Tired of social media? Maybe you’re like Rich, and you want to delete your Facebook account.
The Web 2.0 Suicide Machine can permanently and irrevocably nuke your digital identity from Twitter, LinkedIn and MySpace. They were also nuking Facebook identities, but apparently, Facebook put a quick stop to that by blocking the service’s IP.
What’s the big deal, you ask? Can’t I do this manually?
Yes and no. The app works with your credentials to kill off your profile and postings and terminates your relationships. It doesn’t delete your account, but instead, changes your password so you can’t log back in easily. The automated scripts work much more quickly than completing the process manually would, and you can watch the process work.
Fun! I especially like the unfriending and tweet removal counters and the list of recent digital suicides.
There are some interesting issues lurking here.
First off, I’m not in love with the idea of passing my account credentials to a bot, especially if that bot is subsequently locking me out of said account. The Suicide Machine doesn’t use OAuth, natch, since it’s logging in as you. I don’t know what Moddr, the company behind the Suicide Machine, does with my credentials. They say in the FAQ:
Do you store any data on your webserver, like password of the user?
We don’t store your password on our server! Seriously, it goes directly into /dev/null, which is equal to nirvana! We only save your profile picture, your name and your last words!
And, they offer to help you build your own machine.
Can I build my own suicide machine?
Theoretically yes! You’ll need a Linux WebServer (apache2) with perl and python modules (php should be installed as well). Further, you’ll need VNC-server and Java packages by Sun to launch selenium-remote applets. If you feel like contributing and can convince us with decent programming skills, please get in contact with us via email. We don’t make the source code publicly available, since Facebook, Twitter, Myspace and LinkedIn would figure out how the suicidemachine is working in detail! So, please do not contact us, if you work for one of these companies!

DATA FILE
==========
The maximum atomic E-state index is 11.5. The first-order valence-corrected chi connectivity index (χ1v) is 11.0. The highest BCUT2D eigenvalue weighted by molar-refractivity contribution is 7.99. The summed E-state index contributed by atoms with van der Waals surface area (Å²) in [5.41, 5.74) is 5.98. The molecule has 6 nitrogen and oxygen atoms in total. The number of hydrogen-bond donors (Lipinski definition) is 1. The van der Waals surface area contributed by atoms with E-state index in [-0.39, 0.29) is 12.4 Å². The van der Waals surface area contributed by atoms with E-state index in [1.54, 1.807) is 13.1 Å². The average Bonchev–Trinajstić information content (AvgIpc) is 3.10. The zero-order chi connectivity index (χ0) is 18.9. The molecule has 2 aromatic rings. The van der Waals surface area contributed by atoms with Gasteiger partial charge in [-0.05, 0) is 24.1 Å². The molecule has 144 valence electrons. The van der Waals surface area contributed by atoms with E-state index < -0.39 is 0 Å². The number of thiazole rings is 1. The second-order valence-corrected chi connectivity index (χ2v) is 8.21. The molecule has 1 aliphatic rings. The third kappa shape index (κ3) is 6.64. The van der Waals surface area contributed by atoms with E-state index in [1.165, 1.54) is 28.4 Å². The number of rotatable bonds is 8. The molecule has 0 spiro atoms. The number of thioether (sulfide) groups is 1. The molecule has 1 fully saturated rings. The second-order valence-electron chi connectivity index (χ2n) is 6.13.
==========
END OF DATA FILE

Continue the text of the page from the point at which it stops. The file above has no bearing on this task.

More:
Regardless, I’ll bet this spawns an open source project somewhere.
Digital suicide is one thing, but in some cases, your artifacts live on in Google’s cache after you’ve quit, as we’ve been reminded several times when people tweet and delete. Facebook is a different matter, but there really is no way to know what they do with your data after your account is deleted.
The most interesting piece here is ownership of data. Your online identity should belong to you, but in practice, it does not. By using services like Twitter and Facebook, you are agreeing to their terms, which serve them as corporate entities and not (necessarily) you.
This sounds evil, but it’s really just the way things are.
For example, when someone leaves Oracle, we remove the profile from Connect but retain all the posts, comments and other artifacts created during that person’s tenure. Our goal is to keep the information for use on Connect and maintain the threads as is. Of course, we don’t have a company based on these data.
The data of more than 300 million members make Facebook successful. That’s why they’re blocking these automated quitting services; oh and this is a clear violation of their terms. I’m reminded of a scene in “The Godfather”.
As more people use and leave Facebook, Twitter and the others, the debate about ownership of digital data will escalate. It’s a sticky one, and one worth following because it affects pretty much all of us.
Check out Chris Messina’s thoughts on online identity for a much more fully baked argument. Expect OpenID and Data Portability to rise to the top of this debate in 2010. We’ll see how they fare against the likes of Facebook Connect and, well, Facebook in general.
Anyway, if you’re sick and tired of social media, it’s not too late to add the Suicide Machine to your list of resolutions for 2010. Maybe I should have predicted something about the battle for online identity. Fail.
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